Take me out to the ball game

By DAVID MOON, Moon Capital Management
April 23, 2006

Each evening for several months I've passed a hive of construction activity at the former coin laundry on my drive home. I stopped and asked about the drywall and paint trucks and learned that a couple is about to open a neighborhood diner.

They're doing all the construction work themselves and haven't borrowed a nickel to do it. I congratulated them on their business acumen and began thinking about ways to resist the temptation of a neighborhood restaurant that delivers both pizza and ice cream.

Then I realized that these young entrepreneurs are wasting their vision and talents on small ideas ' they are perfectly suited to own a professional sports franchise.

These small will-be restaurant operators realize that if they can minimize the construction cost of their facilities, they lower their monthly overhead. They won't have a monthly note to stroke. They won't have a rent payment.

These are two substantial fixed costs that most businesses incur before generating any cash flow to pay salaries or buy pizza dough, much less compensate the owners or generate any profit. It is a fantastic model if you can successfully start your business with little financial capital ' or better, get someone else to provide a significant amount of it.

That's how the pro sports owners do it. They combine political influence, business hubris and OPM (other people's money) so you and I can subsidize the hundred-million-dollar salaries of professional athletes.

Washington, D.C. is spending $400 million to build a stadium for the new Washington Nationals Major League baseball franchise. The new stadium and sports complex in Indianapolis will cost taxpayers $900 million. Scores of examples abound.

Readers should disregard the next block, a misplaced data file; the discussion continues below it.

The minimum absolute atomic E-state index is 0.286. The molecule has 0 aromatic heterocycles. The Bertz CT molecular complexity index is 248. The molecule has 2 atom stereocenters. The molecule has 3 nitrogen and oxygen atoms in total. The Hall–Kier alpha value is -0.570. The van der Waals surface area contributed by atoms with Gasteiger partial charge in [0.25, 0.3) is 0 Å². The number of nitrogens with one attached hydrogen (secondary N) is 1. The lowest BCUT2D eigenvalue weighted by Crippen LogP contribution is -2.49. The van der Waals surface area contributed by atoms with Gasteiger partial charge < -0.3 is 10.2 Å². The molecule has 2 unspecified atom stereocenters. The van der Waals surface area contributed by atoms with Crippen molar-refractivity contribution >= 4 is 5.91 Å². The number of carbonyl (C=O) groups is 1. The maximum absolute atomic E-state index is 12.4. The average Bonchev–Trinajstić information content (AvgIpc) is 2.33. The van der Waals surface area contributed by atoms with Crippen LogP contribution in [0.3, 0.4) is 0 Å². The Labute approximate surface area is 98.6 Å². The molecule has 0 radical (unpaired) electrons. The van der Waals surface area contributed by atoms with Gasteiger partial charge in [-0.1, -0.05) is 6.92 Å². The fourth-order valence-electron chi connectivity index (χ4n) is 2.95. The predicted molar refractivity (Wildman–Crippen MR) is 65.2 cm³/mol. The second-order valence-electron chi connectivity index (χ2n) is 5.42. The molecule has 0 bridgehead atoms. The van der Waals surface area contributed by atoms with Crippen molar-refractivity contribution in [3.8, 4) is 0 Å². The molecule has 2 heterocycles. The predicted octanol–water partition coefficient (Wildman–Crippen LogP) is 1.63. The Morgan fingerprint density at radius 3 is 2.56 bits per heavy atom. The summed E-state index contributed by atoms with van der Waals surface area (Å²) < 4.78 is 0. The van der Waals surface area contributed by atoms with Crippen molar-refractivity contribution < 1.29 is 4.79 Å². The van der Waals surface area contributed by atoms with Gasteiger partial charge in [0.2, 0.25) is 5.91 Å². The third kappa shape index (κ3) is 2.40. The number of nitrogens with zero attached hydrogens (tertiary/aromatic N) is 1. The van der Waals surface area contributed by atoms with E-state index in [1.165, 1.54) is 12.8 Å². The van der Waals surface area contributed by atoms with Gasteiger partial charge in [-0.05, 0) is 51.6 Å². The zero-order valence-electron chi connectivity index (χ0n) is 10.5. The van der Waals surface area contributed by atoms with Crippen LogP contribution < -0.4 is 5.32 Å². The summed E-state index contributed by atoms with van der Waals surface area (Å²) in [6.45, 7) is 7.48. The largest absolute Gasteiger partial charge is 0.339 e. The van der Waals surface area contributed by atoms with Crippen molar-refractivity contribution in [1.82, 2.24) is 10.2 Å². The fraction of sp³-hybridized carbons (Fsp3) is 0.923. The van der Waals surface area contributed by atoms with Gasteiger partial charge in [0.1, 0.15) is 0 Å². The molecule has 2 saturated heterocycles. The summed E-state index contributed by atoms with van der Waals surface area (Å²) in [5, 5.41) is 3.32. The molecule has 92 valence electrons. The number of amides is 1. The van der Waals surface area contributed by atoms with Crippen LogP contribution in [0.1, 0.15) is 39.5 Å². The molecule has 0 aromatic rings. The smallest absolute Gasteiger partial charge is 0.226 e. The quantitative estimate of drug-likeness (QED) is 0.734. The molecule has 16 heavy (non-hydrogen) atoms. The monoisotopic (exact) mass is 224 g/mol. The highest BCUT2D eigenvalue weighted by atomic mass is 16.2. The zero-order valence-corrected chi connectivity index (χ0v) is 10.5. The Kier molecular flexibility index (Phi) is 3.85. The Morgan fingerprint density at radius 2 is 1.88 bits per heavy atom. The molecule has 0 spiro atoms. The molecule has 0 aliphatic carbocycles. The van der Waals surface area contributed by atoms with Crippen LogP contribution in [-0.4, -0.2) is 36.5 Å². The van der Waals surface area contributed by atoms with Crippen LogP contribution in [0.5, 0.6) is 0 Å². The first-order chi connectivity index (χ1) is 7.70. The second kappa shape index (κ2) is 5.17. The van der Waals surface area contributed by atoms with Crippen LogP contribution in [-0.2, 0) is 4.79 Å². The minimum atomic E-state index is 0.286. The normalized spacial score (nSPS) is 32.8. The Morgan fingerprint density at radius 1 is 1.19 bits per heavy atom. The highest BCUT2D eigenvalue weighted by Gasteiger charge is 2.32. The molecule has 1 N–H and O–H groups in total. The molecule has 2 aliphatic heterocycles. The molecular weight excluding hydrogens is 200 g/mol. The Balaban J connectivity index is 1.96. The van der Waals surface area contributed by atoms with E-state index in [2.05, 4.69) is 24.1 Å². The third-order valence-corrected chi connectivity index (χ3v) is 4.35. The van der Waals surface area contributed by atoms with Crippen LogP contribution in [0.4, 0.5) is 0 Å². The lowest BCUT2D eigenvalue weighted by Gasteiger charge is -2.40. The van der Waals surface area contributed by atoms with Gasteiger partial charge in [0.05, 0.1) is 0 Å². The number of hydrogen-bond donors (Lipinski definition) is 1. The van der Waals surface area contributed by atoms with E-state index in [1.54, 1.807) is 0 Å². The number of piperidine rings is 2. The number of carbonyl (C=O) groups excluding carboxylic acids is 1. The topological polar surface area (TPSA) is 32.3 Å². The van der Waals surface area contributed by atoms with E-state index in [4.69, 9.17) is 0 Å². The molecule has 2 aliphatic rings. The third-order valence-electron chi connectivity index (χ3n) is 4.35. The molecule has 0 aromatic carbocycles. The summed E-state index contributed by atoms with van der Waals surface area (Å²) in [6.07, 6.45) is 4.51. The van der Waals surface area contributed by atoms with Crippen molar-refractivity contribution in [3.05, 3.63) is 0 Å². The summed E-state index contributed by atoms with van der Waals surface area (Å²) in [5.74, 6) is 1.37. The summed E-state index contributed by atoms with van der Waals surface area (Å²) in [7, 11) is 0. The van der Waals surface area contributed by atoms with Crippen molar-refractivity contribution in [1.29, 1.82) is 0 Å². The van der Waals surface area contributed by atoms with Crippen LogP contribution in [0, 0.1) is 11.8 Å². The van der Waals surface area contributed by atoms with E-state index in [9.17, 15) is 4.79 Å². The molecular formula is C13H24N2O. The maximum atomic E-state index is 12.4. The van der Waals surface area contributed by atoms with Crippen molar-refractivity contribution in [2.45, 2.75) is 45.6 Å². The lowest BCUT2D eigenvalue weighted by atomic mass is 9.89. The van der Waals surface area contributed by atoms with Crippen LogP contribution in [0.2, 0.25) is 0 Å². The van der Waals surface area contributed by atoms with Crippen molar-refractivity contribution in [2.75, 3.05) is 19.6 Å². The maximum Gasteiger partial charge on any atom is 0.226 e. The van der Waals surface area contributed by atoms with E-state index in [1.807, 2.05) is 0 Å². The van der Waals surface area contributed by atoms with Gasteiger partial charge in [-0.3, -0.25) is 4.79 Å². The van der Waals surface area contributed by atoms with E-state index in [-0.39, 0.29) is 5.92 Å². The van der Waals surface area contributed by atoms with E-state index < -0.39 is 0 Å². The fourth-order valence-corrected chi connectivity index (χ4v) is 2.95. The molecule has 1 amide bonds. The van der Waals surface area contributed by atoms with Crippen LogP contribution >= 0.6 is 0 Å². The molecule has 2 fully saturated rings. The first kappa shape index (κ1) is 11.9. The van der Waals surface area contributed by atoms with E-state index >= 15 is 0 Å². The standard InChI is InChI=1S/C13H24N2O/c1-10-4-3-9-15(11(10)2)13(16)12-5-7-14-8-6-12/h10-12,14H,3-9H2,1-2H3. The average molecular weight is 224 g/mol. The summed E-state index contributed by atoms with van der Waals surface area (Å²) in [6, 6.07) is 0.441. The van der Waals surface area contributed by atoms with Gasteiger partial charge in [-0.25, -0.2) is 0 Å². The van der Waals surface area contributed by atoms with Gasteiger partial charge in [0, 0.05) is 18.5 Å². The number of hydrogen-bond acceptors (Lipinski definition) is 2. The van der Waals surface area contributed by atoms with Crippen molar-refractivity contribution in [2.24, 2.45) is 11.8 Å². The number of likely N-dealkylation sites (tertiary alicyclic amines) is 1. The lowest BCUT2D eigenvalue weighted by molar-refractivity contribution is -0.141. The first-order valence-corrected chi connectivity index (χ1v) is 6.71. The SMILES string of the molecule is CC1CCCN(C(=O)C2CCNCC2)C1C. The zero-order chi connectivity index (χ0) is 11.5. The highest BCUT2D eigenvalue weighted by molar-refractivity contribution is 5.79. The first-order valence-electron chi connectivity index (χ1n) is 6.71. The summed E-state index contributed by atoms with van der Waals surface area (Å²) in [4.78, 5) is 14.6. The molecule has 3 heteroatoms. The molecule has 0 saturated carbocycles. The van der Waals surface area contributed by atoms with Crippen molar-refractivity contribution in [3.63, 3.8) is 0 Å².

Because these owners don't have to bear the full cost building their 'restaurant,' it frees up their cash flow for other uses, like signing megabucks player contracts. When the Washington Nationals lease one of their 78 luxury suites, none of that revenue will be used for rent. It can all be used for salaries or accumulated as owner profit.

Team owners argue that public financing is required to build these massive stadiums, and public money is justified because of the huge economic payoff to the communities.

Wrong. Wrong. The Miami Dolphins and Denver Nuggets recently built new stadiums with almost completely private money, so it is possible. And if you've been to the Dolphins' Joe Robbie Stadium you can attest that it is not poorly constructed or modestly designed. It's a great place for football.

The local economic benefit argument doesn't hold water, either. Most professional sports franchises attract local fans who would otherwise spend their money in town somewhere. The sales tax revenue would still be there.

Economist Allen Sanderson of the University of Chicago argues that cities would create a greater economic impact if they simply scattered the hundreds of millions of dollars from a helicopter over the city. Instead, I would suggest a reduction in local taxes, but I'm not a real economist; I just play one in print. I wonder what my neighborhood restaurateurs would suggest?

* * * * *

In writing about the declining popularity of the NBA last week, I misidentified Shaquille O'Neal as a Los Angeles Laker, rather than a member of the Miami Heat. Apparently, I missed the news of Shaq's trade in 2004.

David Moon is president of Moon Capital Management, a Knoxville-based investment management firm. This article originally appeared in the News Sentinel (Knoxville, TN).

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